On July 1 the Declaration was debated for nine hours “during which,” remembered Benjamin Harrison, “all powers of the soul [were] distended with the magnitude of the object.” But still no decision had been reached. The records are sparse for July 2, but the independence bloc was confident that Lee’s motion would pass. Sometime in the evening, Virginia’s independence resolution was approved by a vote of 12 to 0. (New York had not received positive instructions and abstained). Congress had made thirty-nine additional changes to Jefferson’s “original draft.” Most of the alterations were to the list of grievances against King George III. The most significant changes were the elimination of a paragraph that restricted the slave trade and statements critical of the British populace for participating in a war against Americans. Thomas Jefferson did not participate in the debate. He sat in silence and allowed John Adams to defend the declaration. The radicals had won: the ideology for American independence had been officially approved.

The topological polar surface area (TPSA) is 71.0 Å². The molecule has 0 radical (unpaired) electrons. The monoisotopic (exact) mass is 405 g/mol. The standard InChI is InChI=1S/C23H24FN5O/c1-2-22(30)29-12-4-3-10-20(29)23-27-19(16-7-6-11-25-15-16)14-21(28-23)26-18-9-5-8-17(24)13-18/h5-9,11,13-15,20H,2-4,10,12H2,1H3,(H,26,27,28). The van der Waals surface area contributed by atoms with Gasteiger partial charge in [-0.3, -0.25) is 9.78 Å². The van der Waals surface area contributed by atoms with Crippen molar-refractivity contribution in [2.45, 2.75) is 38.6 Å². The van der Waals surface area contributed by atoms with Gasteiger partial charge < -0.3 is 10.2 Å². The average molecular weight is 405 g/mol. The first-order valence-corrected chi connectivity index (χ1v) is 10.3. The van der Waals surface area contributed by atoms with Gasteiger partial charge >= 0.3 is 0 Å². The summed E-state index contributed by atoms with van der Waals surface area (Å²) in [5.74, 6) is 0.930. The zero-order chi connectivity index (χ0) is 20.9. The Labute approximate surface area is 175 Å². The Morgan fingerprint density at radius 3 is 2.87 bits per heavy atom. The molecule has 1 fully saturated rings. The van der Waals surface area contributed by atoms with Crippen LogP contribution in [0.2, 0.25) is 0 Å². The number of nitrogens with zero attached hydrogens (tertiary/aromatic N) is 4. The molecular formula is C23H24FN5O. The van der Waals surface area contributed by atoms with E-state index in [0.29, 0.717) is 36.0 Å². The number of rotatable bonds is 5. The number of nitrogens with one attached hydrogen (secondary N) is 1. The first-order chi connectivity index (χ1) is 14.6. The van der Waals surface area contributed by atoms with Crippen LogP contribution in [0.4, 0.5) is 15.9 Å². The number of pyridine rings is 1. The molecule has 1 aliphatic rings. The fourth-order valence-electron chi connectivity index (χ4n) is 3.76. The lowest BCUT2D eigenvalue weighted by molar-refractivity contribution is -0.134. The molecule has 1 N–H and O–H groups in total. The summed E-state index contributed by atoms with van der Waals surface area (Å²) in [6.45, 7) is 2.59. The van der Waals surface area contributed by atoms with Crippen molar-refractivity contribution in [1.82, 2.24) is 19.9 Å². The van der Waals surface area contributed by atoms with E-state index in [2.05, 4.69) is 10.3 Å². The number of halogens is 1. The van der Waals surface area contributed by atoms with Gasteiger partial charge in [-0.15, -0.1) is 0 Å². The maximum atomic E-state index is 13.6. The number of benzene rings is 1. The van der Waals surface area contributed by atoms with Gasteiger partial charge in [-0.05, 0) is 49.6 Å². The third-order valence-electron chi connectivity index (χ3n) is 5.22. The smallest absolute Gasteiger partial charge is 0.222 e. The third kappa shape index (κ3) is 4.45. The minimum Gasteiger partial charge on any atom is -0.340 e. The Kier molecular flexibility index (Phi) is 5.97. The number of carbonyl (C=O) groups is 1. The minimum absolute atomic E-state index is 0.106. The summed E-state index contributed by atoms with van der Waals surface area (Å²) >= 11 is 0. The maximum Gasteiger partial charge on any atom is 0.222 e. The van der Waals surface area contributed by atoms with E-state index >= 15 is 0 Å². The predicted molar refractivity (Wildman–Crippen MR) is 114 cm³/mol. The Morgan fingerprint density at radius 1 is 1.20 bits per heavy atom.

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Virginia Signs the Declaration of Independence On August 2, 1776 fifty members of Congress placed their signatures on the Declaration of Independence. Thomas Jefferson, Benjamin Harrison, Carter Braxton, Thomas Nelson, and Francis Lightfoot Lee represented Virginia at the ceremony. No eyewitness accounts of this event remain. As the principal draftsman of the Declaration, Jefferson was accorded the honor of being Virginia’s first signer. Jefferson wrote his name so as to leave room for additional signatures above his. Harrison and Nelson, both elected to Congress in 1774, then added their signatures beneath Jefferson’s. Francis Lightfoot Lee and Carter Braxton, elected in August and December 1775, signed below the names of the more senior members. Richard Henry Lee and George Wythe returned to Congress in late August and signed the document. Lee, the most senior member of the Virginia delegation, deferred to Wythe and invited him to place his name at the top of the list of signatures. On August 27, 1776, fifty-year-old George Wythe, the revered senior member of Virginia’s delegation, placed his signature on the Declaration of Independence.